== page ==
Researchers have found that producing the illusion of an out-of-body (OBE) experience is helping people deal with their anxiety over dying.
While being forced to confront one’s demons can be an effective way to treat phobias, it can often be impractical, if not downright unethical. But since its resurgence in the 1990s, virtual reality has been used to conjure up stressful yet safe scenarios in treatment of anything from a fear of heights to crippling arachnophobia.
Previous research had already shown that patients who reported a sensation of leaving their body while clinically dead ended up experiencing a reduced fear of dying after being revived - perhaps due to an impression that their life would continue on in some capacity.
In this case, researchers from the University of Barcelona in Spain used immersive VR to give volunteers a virtual out-of-body experience to see if it could reduce their fear of death.
The team divided 32 women into two groups, and suited them up with Oculus Rift virtual reality headsets, movement trackers, and vibrating wrist and ankle bands. The reclining volunteers could see a 3D digital environment, as well as a model of their body through their headsets.
Matching their virtual body’s movements with their own further added to what’s referred to as a 'body ownership illusion'. It’s like a more full-body version of the famous rubber hand illusion - a favourite party trick in science museums, where people can be confused into feeling a fake hand is their own.
Lastly, a floating ball tapped against the volunteer’s wrists and ankles in time with a vibration through their wrist and ankle bands, providing one more piece of sensory information to the illusion.
Once immersed in this digital landscape, the volunteers would watch their viewpoint slip out of their virtual body, towards the ceiling.
Half of the volunteers continued to feel the tap of the ball against their ankles and wrists as they watched from above. The other half acted as the control group and felt nothing, simply watching their body as it was tapped with the floating balls.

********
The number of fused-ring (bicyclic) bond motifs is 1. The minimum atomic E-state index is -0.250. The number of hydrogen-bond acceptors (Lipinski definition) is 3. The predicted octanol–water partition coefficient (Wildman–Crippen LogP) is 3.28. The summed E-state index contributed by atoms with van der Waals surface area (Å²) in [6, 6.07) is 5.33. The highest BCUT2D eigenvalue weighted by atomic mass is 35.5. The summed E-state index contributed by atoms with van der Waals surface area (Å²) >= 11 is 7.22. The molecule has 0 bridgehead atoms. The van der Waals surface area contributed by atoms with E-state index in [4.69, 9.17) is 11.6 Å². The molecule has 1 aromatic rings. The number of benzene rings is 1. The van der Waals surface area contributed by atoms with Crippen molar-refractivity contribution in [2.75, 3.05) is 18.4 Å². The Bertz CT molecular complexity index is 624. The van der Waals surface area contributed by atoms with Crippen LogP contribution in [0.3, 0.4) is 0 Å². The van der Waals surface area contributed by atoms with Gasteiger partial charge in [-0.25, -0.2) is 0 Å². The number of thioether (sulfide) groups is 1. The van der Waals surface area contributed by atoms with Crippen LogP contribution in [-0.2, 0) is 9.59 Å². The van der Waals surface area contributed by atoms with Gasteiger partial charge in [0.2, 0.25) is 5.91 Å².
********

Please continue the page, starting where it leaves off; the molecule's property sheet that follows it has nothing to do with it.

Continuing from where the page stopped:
A follow-up questionnaire probed the volunteers on their experience and their fear of death.
Only those who continued to feel the vibration of the ball tapping against their wrists and ankles felt as if they were still connected to their bodies as their perspective shifted - a sensation resembling an out-of-body experience.
These same volunteers also later reported a reduction in their fear of dying.
Both groups of volunteers had reported an average fear of about 6 out of 7 prior to the experience. Those who had a virtual out-of-body experience reported their fear of death to be just 2.5 out of 7 - slightly less than the control group's 3 out of 7.
So while the difference between the group with the balls tapping against their wrists and ankles and the control group wasn't huge, both groups saw a significant decrease in their overall fear of death.
"Our results open up the possibility that the virtual OBE experience provides an implicit learning that consciousness in the sense of the centre of perception can be separate from the physical body, and that therefore death of the physical body is not necessarily the end of consciousness," the researchers write.
Of course, while this could be good news for those whose phobia over dying interferes with their joy of living, it raises some meaty questions over the ethics of inspiring belief in the supernatural to cope with fear and anxiety.
The study is far from conclusive, relying on a very small sample size consisting of women only, but it hints at the potential of using virtual reality for dealing with a rather abstract and confronting fear.
The next big question is whether there'll be a virtual reality therapy to help gamers get over their fear of using virtual reality.
This research was published in PLOS One.